Wednesday, January 12, 2005
At the risk of speaking without thoroughly reviewing all the opinions (wading through Justice Scalia's attack, which includes a reference to "Wonderland," will have to wait), a couple initial impressions (with quotes). For a more detailed (and learned) assessment of the decision, check out Doug Berman's postings at Sentencing Law & Policy:
1. Blakely (and Apprendi) are real, and the sentencing judge has significant discretion restored at this point in time. According to Justice Stevens' opinion for the majority:
Indeed, everyone agrees that the constitutional issues presented by these cases would have been avoided entirely if Congress had omitted from the SRA the provisions that make the Guidelines binding on district judges; it is that circumstance that makes the Court's answer to the second question presented possible. For when a trial judge exercises his discretion to select a specific sentence within a defined range, the defendant has no right to a jury determination of the facts that the judge deems relevant.
The "defined range" is the key--will Congress constrain judges by imposing more mandatory minimums, or for white collar crimes permit the government to prove a certain amount of loss (intended or actual) and impose a mandatory minimum? Any number of state crimes are based on the value of an item (e.g. larceny of more than $1000 is a felony), and transporting that into the federal statutes is certainly possible. While there are a number of mandatory minimums in the narcotics and weapons areas, there are none that I'm aware of in the more traditional white collar statutes: the fraud statutes (mail, wire, bank, insurance, securities), public corruption, and false statements/obstruction. Of course, if Congress starts enacting a number of mandatory minimums, that will be the next issue the Court may revisit. Note also that prior convictions remain exempt from Blakely: "Accordingly, we reaffirm our holding in Apprendi: Any fact (other than a prior conviction) which is necessary to support a sentence exceeding the maximum authorized by the facts established by a plea of guilty or a jury verdict must be admitted by the defendant or proved to a jury beyond a reasonable doubt."
2. The standard of appellate review is now "reasonableness"--which drew Justice Scalia's Wonderland" attack--rather than the Feeney Amendment's de novo. Justice Breyer's opinion states: "In other words, the text told appellate courts to determine whether the sentence 'is unreasonable' with regard to §3553(a). Section 3553(a) remains in effect, and sets forth numerous factors that guide sentencing. Those factors in turn will guide appellate courts, as they have in the past, in determining whether a sentence is unreasonable." This is not a constitutionally required standard, only what the statute is left with (sub silencio) after the Court excised the de novo standard. Congress can certainly revisit the standard of review and give some guidance to the circuit courts on how to review potentially disparate sentences.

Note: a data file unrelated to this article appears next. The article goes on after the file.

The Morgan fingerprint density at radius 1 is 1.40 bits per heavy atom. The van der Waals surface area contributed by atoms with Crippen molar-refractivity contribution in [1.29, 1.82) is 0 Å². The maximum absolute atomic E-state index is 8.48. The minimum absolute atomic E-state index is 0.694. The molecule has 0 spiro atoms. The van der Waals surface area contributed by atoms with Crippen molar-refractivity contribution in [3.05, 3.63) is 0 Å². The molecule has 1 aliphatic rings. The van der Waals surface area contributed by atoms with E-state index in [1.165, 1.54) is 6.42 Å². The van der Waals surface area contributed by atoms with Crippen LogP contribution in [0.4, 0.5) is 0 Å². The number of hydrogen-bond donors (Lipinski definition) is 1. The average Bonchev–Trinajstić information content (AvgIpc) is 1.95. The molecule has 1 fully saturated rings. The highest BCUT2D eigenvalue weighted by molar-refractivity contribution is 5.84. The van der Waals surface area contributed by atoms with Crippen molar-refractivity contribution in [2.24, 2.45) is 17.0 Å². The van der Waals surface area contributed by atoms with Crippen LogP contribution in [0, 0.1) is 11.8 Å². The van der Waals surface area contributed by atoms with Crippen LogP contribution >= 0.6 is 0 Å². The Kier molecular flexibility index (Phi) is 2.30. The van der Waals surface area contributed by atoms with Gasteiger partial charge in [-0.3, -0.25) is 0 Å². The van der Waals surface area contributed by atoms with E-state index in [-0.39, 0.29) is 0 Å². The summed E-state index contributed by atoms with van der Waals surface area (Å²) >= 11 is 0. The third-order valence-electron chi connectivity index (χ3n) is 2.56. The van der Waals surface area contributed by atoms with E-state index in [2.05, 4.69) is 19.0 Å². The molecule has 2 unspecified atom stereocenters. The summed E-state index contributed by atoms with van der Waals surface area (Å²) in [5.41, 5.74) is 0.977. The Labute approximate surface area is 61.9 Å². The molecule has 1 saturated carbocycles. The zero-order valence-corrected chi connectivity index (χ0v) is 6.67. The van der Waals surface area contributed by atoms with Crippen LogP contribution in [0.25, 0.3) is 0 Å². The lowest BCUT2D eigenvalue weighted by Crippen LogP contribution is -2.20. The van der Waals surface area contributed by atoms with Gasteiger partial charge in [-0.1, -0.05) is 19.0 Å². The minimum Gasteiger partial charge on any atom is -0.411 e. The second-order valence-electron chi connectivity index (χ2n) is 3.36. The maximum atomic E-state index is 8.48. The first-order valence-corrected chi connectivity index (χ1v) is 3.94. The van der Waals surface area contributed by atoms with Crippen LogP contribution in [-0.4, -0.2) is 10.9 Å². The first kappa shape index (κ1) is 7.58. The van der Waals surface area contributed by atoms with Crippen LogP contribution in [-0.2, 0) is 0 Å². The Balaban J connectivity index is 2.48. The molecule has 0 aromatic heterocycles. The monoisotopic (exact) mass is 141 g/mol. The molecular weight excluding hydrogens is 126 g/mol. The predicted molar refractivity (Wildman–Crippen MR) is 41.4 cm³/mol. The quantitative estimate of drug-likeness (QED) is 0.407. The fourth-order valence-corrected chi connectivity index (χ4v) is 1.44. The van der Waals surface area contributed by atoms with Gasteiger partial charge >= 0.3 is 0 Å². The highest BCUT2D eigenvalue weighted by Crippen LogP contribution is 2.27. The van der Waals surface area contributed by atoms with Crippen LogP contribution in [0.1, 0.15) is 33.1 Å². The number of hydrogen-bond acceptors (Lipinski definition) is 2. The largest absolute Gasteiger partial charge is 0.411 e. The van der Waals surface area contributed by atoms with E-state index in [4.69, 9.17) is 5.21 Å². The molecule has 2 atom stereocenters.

3. Justice Breyer's opinion used inter alia a mail fraud hypothetical to show why the majority (namely Justice Ginsburg switching sides) rejected the requirement that all relevant aspects of a sentence be decided by the jury. The opinion states:
Consider, too, a complex mail fraud conspiracy where a prosecutor may well be uncertain of the amount of harm and of the role each indicted individual played until after conviction--when the offenders may turn over financial records, when it becomes easier to determine who were the leaders and who the followers, when victim interviews are seen to be worth the time. In such a case the relation between the sentence and what actually occurred is likely to be considerably more distant under a system with a jury trial requirement patched onto it than it was even prior to the Sentencing Act, when judges routinely used information obtained after the verdict to decide upon a proper sentence.
This point is critically important. Congress' basic goal in passing the Sentencing Act was to move the sentencing system in the direction of increased uniformity. That uniformity does not consist simply of similar sentences for those convicted of violations of the same statute--a uniformity consistent with the dissenters' remedial approach. It consists, more importantly, of similar relationships between sentences and real conduct, relationships that Congress' sentencing statutes helped to advance and that JUSTICE STEVENS' approach would undermine.
Many recent indictments contain Blakely factors for the jury to decide, and the Enron Barge trial even included a Blakely phase to the sentencing. While that is not constitutionally required, any inclusion of factual elements to increase a sentence (see #1 above) will have to be alleged in the indictment and proven at trial. Under the sentencing advisory system, how much disparity will there be, and can the goal of uniformity be reached?
These are preliminary thoughts, and Booker will become a source of many judicial opinions plumbing its depths--pity the poor trees felled in its wake. (ph)